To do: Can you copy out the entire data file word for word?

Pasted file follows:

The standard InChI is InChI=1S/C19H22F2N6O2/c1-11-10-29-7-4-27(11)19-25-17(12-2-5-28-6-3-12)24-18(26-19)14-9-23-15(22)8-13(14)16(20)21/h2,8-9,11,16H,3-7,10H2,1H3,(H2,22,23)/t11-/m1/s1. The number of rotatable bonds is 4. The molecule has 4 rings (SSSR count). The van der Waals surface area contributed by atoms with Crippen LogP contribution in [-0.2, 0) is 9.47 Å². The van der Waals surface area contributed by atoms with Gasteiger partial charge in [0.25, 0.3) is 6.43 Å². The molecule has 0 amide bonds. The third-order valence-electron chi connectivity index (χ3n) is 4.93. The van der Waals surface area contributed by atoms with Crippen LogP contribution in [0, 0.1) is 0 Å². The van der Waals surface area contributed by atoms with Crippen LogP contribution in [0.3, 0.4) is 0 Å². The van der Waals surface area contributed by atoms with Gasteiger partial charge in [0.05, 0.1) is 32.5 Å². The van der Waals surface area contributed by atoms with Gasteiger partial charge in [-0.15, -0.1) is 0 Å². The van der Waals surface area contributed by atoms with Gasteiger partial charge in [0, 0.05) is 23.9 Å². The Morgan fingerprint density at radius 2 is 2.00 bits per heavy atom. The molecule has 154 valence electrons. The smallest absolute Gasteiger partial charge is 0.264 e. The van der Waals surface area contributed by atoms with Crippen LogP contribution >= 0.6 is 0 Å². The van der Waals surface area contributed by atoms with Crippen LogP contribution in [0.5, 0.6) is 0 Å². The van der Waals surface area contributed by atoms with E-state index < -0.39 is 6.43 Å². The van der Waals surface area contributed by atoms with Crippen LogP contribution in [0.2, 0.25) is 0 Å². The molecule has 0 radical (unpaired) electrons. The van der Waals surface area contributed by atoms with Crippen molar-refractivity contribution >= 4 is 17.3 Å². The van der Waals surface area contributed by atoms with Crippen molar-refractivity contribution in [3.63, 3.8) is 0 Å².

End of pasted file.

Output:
The standard InChI is InChI=1S/C19H22F2N6O2/c1-11-10-29-7-4-27(11)19-25-17(12-2-5-28-6-3-12)24-18(26-19)14-9-23-15(22)8-13(14)16(20)21/h2,8-9,11,16H,3-7,10H2,1H3,(H2,22,23)/t11-/m1/s1. The number of rotatable bonds is 4. The molecule has 4 rings (SSSR count). The van der Waals surface area contributed by atoms with Crippen LogP contribution in [-0.2, 0) is 9.47 Å². The van der Waals surface area contributed by atoms with Gasteiger partial charge in [0.25, 0.3) is 6.43 Å². The molecule has 0 amide bonds. The third-order valence-electron chi connectivity index (χ3n) is 4.93. The van der Waals surface area contributed by atoms with Crippen LogP contribution in [0, 0.1) is 0 Å². The van der Waals surface area contributed by atoms with Crippen LogP contribution in [0.3, 0.4) is 0 Å². The van der Waals surface area contributed by atoms with Gasteiger partial charge in [0.05, 0.1) is 32.5 Å². The van der Waals surface area contributed by atoms with Gasteiger partial charge in [-0.15, -0.1) is 0 Å². The van der Waals surface area contributed by atoms with Gasteiger partial charge in [0, 0.05) is 23.9 Å². The Morgan fingerprint density at radius 2 is 2.00 bits per heavy atom. The molecule has 154 valence electrons. The smallest absolute Gasteiger partial charge is 0.264 e. The van der Waals surface area contributed by atoms with Crippen LogP contribution >= 0.6 is 0 Å². The van der Waals surface area contributed by atoms with Crippen LogP contribution in [0.5, 0.6) is 0 Å². The van der Waals surface area contributed by atoms with E-state index < -0.39 is 6.43 Å². The van der Waals surface area contributed by atoms with Crippen LogP contribution in [0.2, 0.25) is 0 Å². The molecule has 0 radical (unpaired) electrons. The van der Waals surface area contributed by atoms with Crippen molar-refractivity contribution >= 4 is 17.3 Å². The van der Waals surface area contributed by atoms with Crippen molar-refractivity contribution in [3.63, 3.8) is 0 Å².